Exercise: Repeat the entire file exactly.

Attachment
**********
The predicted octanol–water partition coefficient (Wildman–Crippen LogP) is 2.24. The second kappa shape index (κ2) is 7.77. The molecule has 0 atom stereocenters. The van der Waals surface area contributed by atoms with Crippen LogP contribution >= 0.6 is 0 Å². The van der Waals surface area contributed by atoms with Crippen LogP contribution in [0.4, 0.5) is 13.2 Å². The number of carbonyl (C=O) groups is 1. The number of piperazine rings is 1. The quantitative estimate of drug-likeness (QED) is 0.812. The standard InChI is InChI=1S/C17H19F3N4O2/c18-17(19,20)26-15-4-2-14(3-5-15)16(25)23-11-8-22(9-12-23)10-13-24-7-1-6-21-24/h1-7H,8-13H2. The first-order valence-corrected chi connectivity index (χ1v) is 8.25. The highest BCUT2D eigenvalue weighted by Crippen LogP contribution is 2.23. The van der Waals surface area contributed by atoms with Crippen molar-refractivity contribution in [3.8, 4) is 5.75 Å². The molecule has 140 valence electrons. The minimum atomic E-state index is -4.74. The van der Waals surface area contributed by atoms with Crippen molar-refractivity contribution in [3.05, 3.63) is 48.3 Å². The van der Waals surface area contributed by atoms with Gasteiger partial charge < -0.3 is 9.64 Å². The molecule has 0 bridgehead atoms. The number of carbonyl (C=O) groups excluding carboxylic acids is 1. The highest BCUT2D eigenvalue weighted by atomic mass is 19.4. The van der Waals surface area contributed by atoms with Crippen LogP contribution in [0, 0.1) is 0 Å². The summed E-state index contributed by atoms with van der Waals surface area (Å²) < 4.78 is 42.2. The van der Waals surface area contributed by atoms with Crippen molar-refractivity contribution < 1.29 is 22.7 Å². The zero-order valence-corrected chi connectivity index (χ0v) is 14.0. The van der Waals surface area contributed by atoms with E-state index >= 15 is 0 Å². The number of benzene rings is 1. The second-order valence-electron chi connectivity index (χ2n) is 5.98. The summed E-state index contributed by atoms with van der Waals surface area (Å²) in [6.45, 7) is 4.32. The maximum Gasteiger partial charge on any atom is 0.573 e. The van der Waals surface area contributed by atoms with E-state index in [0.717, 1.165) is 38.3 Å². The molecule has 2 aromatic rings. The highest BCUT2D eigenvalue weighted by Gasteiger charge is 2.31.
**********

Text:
The predicted octanol–water partition coefficient (Wildman–Crippen LogP) is 2.24. The second kappa shape index (κ2) is 7.77. The molecule has 0 atom stereocenters. The van der Waals surface area contributed by atoms with Crippen LogP contribution >= 0.6 is 0 Å². The van der Waals surface area contributed by atoms with Crippen LogP contribution in [0.4, 0.5) is 13.2 Å². The number of carbonyl (C=O) groups is 1. The number of piperazine rings is 1. The quantitative estimate of drug-likeness (QED) is 0.812. The standard InChI is InChI=1S/C17H19F3N4O2/c18-17(19,20)26-15-4-2-14(3-5-15)16(25)23-11-8-22(9-12-23)10-13-24-7-1-6-21-24/h1-7H,8-13H2. The first-order valence-corrected chi connectivity index (χ1v) is 8.25. The highest BCUT2D eigenvalue weighted by Crippen LogP contribution is 2.23. The van der Waals surface area contributed by atoms with Crippen molar-refractivity contribution in [3.8, 4) is 5.75 Å². The molecule has 140 valence electrons. The minimum atomic E-state index is -4.74. The van der Waals surface area contributed by atoms with Crippen molar-refractivity contribution in [3.05, 3.63) is 48.3 Å². The van der Waals surface area contributed by atoms with Gasteiger partial charge < -0.3 is 9.64 Å². The molecule has 0 bridgehead atoms. The number of carbonyl (C=O) groups excluding carboxylic acids is 1. The highest BCUT2D eigenvalue weighted by atomic mass is 19.4. The van der Waals surface area contributed by atoms with Crippen LogP contribution in [0, 0.1) is 0 Å². The summed E-state index contributed by atoms with van der Waals surface area (Å²) < 4.78 is 42.2. The van der Waals surface area contributed by atoms with Crippen molar-refractivity contribution < 1.29 is 22.7 Å². The zero-order valence-corrected chi connectivity index (χ0v) is 14.0. The van der Waals surface area contributed by atoms with E-state index >= 15 is 0 Å². The number of benzene rings is 1. The second-order valence-electron chi connectivity index (χ2n) is 5.98. The summed E-state index contributed by atoms with van der Waals surface area (Å²) in [6.45, 7) is 4.32. The maximum Gasteiger partial charge on any atom is 0.573 e. The van der Waals surface area contributed by atoms with E-state index in [0.717, 1.165) is 38.3 Å². The molecule has 2 aromatic rings. The highest BCUT2D eigenvalue weighted by Gasteiger charge is 2.31.